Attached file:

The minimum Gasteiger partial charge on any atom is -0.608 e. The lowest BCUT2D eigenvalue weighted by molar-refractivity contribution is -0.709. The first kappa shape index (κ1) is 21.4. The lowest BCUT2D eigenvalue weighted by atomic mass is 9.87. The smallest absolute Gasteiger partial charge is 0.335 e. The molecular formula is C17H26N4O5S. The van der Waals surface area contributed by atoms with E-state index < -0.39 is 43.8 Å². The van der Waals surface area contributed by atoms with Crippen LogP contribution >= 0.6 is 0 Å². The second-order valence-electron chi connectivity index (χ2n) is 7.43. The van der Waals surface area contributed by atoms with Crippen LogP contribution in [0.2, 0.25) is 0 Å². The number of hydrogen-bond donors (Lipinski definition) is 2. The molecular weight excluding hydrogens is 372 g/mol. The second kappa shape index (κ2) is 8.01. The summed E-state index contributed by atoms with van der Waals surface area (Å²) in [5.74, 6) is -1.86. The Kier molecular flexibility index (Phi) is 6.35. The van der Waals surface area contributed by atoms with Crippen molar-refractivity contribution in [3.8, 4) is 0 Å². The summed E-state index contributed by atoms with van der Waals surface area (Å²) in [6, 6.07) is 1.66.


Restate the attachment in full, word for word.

The minimum Gasteiger partial charge on any atom is -0.608 e. The lowest BCUT2D eigenvalue weighted by molar-refractivity contribution is -0.709. The first kappa shape index (κ1) is 21.4. The lowest BCUT2D eigenvalue weighted by atomic mass is 9.87. The smallest absolute Gasteiger partial charge is 0.335 e. The molecular formula is C17H26N4O5S. The van der Waals surface area contributed by atoms with E-state index < -0.39 is 43.8 Å². The van der Waals surface area contributed by atoms with Crippen LogP contribution >= 0.6 is 0 Å². The second-order valence-electron chi connectivity index (χ2n) is 7.43. The van der Waals surface area contributed by atoms with Crippen LogP contribution in [0.2, 0.25) is 0 Å². The number of hydrogen-bond donors (Lipinski definition) is 2. The molecular weight excluding hydrogens is 372 g/mol. The second kappa shape index (κ2) is 8.01. The summed E-state index contributed by atoms with van der Waals surface area (Å²) in [5.74, 6) is -1.86. The Kier molecular flexibility index (Phi) is 6.35. The van der Waals surface area contributed by atoms with Crippen molar-refractivity contribution in [3.8, 4) is 0 Å². The summed E-state index contributed by atoms with van der Waals surface area (Å²) in [6, 6.07) is 1.66.